I was married for a year when I found a blue pill on the floor. My immediate reaction was: Oh, this is how it happens in the stories, in the books and magazines, when she discovers that her husband is on pills.

A pit of dread formed in my stomach. What’s going to be? What should I say? What should I do?

“Aharon, what’s this?” I asked my husband, my heart pounding.

“Oh, Naftali probably dropped it when he was here yesterday,” Aharon said casually. Naftali was his older single brother, who suffered from a heart condition.

Silly me, letting my imagination run wild. Why would I even think that the pill was Aharon’s? Aharon was totally normal and balanced, a serious ben Torah with sterling middos. We were a great pair, too, the darling couple of both sides of the family.

We were the couple who always spoke nicely to each other, both in public and behind closed doors. The couple who went out on dates all the time, going for walks, to parks, to the zoo. The couple who did everything together, from planning home improvements to shopping for the necessary hardware to rearranging the furniture.

We never got into big fights or drawn-out deliberations, the way other couples did. Here and there, if I had a problem with something Aharon was doing, I would mention to him what was bothering me, he would nod his head and apologize, and that would be it.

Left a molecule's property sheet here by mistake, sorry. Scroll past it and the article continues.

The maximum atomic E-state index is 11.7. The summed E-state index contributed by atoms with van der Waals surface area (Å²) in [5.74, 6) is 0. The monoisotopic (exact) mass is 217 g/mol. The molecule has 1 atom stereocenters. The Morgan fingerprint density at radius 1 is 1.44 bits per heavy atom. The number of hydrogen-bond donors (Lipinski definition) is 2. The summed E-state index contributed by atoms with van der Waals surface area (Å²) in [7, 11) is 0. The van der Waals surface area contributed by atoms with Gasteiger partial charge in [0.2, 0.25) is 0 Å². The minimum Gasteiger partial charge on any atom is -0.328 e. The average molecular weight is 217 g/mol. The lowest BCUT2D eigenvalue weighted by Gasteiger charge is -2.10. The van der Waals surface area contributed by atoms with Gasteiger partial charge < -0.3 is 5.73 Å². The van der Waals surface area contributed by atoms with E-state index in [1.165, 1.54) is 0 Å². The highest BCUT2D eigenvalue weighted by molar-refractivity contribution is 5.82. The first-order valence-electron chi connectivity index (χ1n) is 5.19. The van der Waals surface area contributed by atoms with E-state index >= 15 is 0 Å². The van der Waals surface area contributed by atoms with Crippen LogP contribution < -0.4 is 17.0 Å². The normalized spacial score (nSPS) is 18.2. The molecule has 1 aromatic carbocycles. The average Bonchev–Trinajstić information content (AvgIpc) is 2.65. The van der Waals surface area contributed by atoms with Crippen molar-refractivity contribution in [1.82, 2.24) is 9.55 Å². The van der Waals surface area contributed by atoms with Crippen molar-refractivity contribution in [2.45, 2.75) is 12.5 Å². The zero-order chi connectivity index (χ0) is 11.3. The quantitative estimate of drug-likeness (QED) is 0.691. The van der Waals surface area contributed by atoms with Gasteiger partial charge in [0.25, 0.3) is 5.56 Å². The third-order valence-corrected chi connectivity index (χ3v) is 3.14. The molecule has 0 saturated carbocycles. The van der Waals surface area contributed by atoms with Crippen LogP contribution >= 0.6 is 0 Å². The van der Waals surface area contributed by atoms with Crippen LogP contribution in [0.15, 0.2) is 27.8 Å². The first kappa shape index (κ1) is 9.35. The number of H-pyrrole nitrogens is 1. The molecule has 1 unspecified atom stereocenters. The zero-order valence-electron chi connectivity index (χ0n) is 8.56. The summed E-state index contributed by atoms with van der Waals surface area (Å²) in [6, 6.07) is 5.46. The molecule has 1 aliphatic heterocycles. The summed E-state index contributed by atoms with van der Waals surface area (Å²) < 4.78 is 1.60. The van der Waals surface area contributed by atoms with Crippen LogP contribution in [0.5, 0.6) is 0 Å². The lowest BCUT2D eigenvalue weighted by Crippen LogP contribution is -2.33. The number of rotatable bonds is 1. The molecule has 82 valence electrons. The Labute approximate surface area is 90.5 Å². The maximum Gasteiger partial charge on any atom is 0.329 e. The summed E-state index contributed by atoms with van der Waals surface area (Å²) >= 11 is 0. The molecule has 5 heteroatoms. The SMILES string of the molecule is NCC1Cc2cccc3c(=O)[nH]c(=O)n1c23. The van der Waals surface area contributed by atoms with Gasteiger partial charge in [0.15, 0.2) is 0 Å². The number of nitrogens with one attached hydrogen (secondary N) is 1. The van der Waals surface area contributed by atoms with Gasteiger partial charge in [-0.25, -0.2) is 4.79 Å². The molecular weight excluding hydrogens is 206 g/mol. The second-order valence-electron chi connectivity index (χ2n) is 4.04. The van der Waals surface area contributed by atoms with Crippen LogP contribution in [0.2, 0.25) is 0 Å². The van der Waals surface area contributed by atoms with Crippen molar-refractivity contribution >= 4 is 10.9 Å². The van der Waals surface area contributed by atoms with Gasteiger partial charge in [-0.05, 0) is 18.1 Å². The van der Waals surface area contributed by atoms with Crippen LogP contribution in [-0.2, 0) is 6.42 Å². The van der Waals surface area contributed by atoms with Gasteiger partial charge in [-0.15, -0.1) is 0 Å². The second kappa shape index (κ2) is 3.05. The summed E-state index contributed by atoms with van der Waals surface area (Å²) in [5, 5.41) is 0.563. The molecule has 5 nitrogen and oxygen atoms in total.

When Aharon’s parents and mine had discussed finances prior to our engagement, his parents had committed to help a bit with monthly support. A few weeks into the engagement, they had surprised my parents and me by pledging to help us buy us a house whenever we were ready. And indeed, when we felt it was time to move out of our starter apartment, my in-laws gave us a handsome down payment for a house. I felt quite fortunate, especially because I knew my in-laws had given us a lot more money for the house than they had given their other married children. I took this as a sign that they were proud of us.

By the time Aharon and I were married four years, we had two children and a house of our own. Things couldn’t have been better. Of course, we had ups and downs, but I figured that was normal. So Aharon had times when he couldn’t get up for Shacharis. Big deal; my seminary teachers had prepared me for that. So here and there he went through a few days when he seemed mopey and gloomy. Okay, so I also had my moods sometimes.

It was actually the ups that made me more concerned than the downs. Once, Aharon was unable to fall asleep for a few nights. “I think this is a problem,” I told him. “Maybe you should go to the doctor.” But then the insomnia passed, and I figured it was just a one-time thing.

Another time, after Naftali finally got engaged, Aharon was on such a high that he was acting almost hyper. When I pointed that out to him, his response was, “Okay, so I’ll take some Valium.”

“What do you mean?” I asked in alarm. “Valium isn’t vitamin C, or Tylenol. You don’t just pop it when you need to calm down after your brother’s vort.”

“Valium is nothing,” he said, waving his hand. He went on to list a few choshuve people he had heard of who carried around Valium with them and took it as needed. (Excerpted from Mishpacha, Issue 658)